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Perception, Personality, and Emotion

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Presentation on theme: "Perception, Personality, and Emotion"— Presentation transcript:

1 Perception, Personality, and Emotion

2 Perception and Personality, and Emotions
Questions for Consideration Questions for Consideration What is perception? What causes people to have different perceptions of the same situation? Can people be mistaken in their perceptions? Does perception really affect outcome? What is personality and how does it affect behaviour? Can emotions help or get in the way when dealing with others?

3 Perception What is Perception? Why Is it Important?
The process by which individuals organize and interpret their sensory impressions in order to give meaning to their environment. Why Is it Important? Because people’s behaviour is based on their perception of what reality is, not on reality itself. The world as it is perceived is the world that is behaviourally important.

4 Why We Study Perceptions
We study this topic to better understand how people make attributions about events. We don’t see reality. We interpret what we see and call it reality. The attribution process guides our behaviour, regardless of the truth of the attribution

5 Factors Influencing Perception
The Perceiver The Target The Situation

6 Factors that Influence Perception
The Target Novelty Motion Sounds Size Background Proximity The Perceiver Attitudes Motives Interests Experience Expectations The Situation Time Work setting Social setting

7 Perceptual Errors Attribution Theory Selective Perception Halo Effect
Contrast Effects Projection Stereotyping

8 Attribution Theory When individuals observe behaviour, they attempt to determine whether it is internally or externally caused. Distinctiveness Does individual act the same way in other situations? Consensus Does individual act the same as others in same situation? Consistency Does the individual act the same way over time?

9 Attribution Theory Fundamental Attribution Error Self-Serving Bias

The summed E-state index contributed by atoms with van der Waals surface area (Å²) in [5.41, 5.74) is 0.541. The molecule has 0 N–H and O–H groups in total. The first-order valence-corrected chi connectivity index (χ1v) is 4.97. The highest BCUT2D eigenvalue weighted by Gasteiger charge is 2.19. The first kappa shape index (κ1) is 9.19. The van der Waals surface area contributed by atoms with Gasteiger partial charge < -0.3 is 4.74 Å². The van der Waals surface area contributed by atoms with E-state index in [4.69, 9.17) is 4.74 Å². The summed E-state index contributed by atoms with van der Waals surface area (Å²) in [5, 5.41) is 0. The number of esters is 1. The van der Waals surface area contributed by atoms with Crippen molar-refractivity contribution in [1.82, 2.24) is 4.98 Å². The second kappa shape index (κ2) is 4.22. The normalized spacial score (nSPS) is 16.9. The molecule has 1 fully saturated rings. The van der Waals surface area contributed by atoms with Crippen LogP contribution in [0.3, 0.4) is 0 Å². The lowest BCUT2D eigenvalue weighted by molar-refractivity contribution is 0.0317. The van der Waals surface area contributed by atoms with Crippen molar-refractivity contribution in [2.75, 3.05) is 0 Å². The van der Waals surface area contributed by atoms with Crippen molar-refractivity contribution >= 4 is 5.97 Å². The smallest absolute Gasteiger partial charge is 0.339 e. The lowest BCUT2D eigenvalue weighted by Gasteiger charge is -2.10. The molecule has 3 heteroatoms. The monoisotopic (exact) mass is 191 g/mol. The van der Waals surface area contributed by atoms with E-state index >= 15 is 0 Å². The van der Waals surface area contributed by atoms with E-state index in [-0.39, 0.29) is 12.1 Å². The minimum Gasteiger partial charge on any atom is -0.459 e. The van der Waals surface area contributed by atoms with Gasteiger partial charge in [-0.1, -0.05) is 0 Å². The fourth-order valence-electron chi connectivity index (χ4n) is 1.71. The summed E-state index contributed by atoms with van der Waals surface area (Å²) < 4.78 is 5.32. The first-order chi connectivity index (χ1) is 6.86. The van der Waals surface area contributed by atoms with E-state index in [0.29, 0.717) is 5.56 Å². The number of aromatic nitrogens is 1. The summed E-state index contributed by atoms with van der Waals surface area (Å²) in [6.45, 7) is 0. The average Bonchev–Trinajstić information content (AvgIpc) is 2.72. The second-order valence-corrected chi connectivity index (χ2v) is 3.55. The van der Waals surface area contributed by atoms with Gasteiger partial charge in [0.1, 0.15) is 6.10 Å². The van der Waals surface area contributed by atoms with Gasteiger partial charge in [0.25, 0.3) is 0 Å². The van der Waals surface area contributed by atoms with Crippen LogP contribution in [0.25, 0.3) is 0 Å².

The tendency to underestimate the influence of external factors and overestimate the influence of internal factors when making judgments about the behaviour of others. Self-Serving Bias The tendency for individuals to attribute their own successes to internal factors while putting the blame for failures on external factors.

10 Attribution Theory Attribution Observation Interpretation of cause
High (Seldom) Distinctiveness External (How often does the person do this in Internal other settings?) Low (Frequently) High (Frequently) Consensus External Individual (How often do other behaviour people do this in Internal similar situations?) Low (Seldom) High (Frequently) Consistency Internal (How often did the person do this in External the past?) Low (Seldom)

11 Additional Perceptual Errors
Selective Perception People selectively interpret what they see based on their interests, background, experience, and attitudes Halo Effect Drawing a general impression about an individual based on a single characteristic Contrast Effects A person’s evaluation is affected by comparisons with other individuals recently encountered

12 Additional Perceptual Errors
Projection Attributing one’s own characteristics to other people Stereotyping Judging someone on the basis of your perception of the group to which that person belongs

13 Personality Personality Determinants Personality Traits